After working with investors for more than 50 years, I have learned many things about human nature. Especially when it comes to people’s money. Value Investing Requires Intelligent Patience. Perhaps the most vivid lesson I have learned is that most people lack the ability to apply intelligent patience to their investment portfolios. In other words, they tend to react very strongly to short-term fluctuations in the prices of their stocks. They tend to get overconfident when their stocks are rising strongly, and they tend to wildly panic when prices fall.
In the parlance of the industry, these emotional responses that people have regarding their investment portfolios are categorized as either fear or greed. Both emotional responses can be strong; however, I have learned that fear is the strongest of the two. Nevertheless, greed can also be a powerful influence – especially when popular stocks are rising. Consider Apple or Tesla as two current examples of greed overshadowing reason. All the facts and mathematical realities simply did not deter people from believing that these are great investments going forward. They both have been great investments historically, but much of their performance can be attributed to current excessive valuations.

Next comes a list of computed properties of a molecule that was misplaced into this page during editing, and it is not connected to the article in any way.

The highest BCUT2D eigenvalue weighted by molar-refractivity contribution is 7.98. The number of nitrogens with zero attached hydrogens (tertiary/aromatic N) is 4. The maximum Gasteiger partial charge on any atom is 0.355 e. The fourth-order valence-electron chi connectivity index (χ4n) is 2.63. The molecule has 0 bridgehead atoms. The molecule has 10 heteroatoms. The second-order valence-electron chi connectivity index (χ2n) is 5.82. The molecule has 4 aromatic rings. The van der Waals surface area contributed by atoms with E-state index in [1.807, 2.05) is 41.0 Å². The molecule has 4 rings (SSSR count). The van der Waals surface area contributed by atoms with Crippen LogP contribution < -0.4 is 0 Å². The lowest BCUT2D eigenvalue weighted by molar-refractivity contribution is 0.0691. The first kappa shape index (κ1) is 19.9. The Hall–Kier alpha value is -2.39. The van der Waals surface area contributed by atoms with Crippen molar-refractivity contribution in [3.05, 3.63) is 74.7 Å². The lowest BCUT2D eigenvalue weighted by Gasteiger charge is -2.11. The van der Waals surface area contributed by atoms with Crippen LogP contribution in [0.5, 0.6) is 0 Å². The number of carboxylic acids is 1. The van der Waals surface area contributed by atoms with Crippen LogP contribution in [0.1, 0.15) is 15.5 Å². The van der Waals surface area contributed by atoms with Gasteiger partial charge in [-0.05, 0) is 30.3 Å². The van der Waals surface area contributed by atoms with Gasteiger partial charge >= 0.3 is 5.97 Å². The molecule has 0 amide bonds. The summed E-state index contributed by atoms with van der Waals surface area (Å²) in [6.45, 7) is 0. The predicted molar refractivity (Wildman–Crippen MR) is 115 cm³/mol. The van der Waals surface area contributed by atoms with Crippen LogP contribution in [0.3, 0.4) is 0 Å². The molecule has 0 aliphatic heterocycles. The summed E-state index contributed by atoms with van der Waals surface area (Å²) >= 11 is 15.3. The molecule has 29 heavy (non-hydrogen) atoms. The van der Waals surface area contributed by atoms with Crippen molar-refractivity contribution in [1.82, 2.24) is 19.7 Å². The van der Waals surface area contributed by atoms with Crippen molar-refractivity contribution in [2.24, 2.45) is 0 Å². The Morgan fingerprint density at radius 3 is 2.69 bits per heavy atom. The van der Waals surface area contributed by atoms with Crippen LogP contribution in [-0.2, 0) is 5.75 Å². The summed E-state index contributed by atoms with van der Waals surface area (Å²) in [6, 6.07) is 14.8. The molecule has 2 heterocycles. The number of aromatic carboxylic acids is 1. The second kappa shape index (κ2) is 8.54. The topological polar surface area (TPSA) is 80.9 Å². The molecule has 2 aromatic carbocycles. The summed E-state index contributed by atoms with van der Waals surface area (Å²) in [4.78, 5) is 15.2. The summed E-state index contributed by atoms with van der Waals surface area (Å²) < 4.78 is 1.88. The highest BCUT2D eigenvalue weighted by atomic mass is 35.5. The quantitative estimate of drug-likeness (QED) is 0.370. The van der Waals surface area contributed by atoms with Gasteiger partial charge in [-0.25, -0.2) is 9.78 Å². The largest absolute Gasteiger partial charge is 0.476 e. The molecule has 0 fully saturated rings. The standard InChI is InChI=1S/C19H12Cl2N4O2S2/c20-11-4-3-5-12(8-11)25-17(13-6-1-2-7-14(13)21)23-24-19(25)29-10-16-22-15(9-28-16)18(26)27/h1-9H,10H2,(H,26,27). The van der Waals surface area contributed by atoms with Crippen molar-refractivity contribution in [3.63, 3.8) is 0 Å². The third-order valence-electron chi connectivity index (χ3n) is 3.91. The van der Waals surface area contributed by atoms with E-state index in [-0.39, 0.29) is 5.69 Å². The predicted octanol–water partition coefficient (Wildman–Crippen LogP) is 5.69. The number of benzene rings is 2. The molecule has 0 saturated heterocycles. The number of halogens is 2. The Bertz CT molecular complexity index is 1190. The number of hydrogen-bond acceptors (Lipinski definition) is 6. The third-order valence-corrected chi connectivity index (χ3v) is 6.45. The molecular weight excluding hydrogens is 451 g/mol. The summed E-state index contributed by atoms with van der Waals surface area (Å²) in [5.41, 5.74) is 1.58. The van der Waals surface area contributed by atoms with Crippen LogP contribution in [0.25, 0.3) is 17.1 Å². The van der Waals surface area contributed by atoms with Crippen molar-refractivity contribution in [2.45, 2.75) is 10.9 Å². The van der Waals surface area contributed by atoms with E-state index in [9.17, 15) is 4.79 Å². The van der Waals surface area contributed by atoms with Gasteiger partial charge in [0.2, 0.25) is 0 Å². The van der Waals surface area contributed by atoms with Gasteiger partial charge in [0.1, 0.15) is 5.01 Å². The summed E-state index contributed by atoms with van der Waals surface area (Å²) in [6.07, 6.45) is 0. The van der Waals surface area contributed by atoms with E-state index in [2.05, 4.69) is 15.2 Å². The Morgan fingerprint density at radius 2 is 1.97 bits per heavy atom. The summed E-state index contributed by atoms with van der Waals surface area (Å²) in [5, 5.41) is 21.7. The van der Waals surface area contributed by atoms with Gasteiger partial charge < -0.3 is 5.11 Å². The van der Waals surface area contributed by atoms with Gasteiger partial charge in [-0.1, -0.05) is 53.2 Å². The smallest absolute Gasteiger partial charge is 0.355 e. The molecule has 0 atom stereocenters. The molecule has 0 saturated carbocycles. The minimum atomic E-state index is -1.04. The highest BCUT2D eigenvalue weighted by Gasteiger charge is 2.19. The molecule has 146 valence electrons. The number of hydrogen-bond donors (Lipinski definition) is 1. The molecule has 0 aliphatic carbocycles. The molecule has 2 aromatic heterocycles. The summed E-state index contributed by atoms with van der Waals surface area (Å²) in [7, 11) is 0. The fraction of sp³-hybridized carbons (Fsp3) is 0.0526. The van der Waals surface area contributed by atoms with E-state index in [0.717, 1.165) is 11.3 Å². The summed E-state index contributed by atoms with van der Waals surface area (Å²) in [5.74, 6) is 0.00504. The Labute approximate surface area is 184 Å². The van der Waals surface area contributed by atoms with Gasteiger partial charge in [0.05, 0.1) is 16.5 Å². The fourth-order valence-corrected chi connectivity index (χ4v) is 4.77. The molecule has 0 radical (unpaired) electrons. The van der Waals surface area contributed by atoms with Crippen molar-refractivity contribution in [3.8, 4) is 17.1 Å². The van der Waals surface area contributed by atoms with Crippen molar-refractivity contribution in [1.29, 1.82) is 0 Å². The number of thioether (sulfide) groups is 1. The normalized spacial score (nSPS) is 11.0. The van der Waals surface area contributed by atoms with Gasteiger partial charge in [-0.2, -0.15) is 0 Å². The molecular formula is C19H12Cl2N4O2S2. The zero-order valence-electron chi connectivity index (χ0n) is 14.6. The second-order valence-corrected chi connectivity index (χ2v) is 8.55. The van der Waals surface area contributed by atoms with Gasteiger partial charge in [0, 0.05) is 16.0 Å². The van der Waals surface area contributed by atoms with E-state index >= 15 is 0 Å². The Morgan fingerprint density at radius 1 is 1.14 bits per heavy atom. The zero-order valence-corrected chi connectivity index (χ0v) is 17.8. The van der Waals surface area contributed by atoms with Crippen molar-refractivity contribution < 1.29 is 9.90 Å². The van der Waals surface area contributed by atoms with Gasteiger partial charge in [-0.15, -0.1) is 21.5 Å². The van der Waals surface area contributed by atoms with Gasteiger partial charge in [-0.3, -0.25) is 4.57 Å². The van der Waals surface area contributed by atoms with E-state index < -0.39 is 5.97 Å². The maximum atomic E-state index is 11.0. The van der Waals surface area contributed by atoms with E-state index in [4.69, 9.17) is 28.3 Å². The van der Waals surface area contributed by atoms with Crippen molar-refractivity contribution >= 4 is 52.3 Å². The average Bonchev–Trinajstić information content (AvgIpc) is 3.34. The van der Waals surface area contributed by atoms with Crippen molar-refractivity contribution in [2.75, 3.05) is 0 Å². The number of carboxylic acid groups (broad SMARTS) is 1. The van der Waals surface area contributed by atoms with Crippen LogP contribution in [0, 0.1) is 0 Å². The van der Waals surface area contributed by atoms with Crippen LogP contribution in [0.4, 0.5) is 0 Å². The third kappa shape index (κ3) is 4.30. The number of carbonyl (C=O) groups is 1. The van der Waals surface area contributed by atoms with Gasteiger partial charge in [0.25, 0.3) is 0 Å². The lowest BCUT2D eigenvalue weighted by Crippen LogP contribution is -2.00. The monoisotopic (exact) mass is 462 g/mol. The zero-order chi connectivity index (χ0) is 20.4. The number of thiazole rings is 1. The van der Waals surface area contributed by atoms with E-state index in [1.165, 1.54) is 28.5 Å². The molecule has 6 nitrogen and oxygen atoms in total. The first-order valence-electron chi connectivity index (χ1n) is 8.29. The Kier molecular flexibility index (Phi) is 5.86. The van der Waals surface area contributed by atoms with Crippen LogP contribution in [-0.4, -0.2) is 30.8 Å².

One of my favorite Warren Buffett quotes is: “To invest successfully over a lifetime does not require a stratospheric IQ, unusual business insights, or inside information. What’s needed is a sound intellectual framework for making decisions and the ability to keep emotions from corroding that framework.” I do not believe there is any more effective way to keep emotions from corroding your intellectual framework than ignoring short-term price volatility.
Trust fundamentals and recognize that they take time to manifest. Once you understand that, you also realize it takes time for the companies you invest in to create value for you the shareholder. This is precisely why investing for the long-term is such an important foundational principle of investing.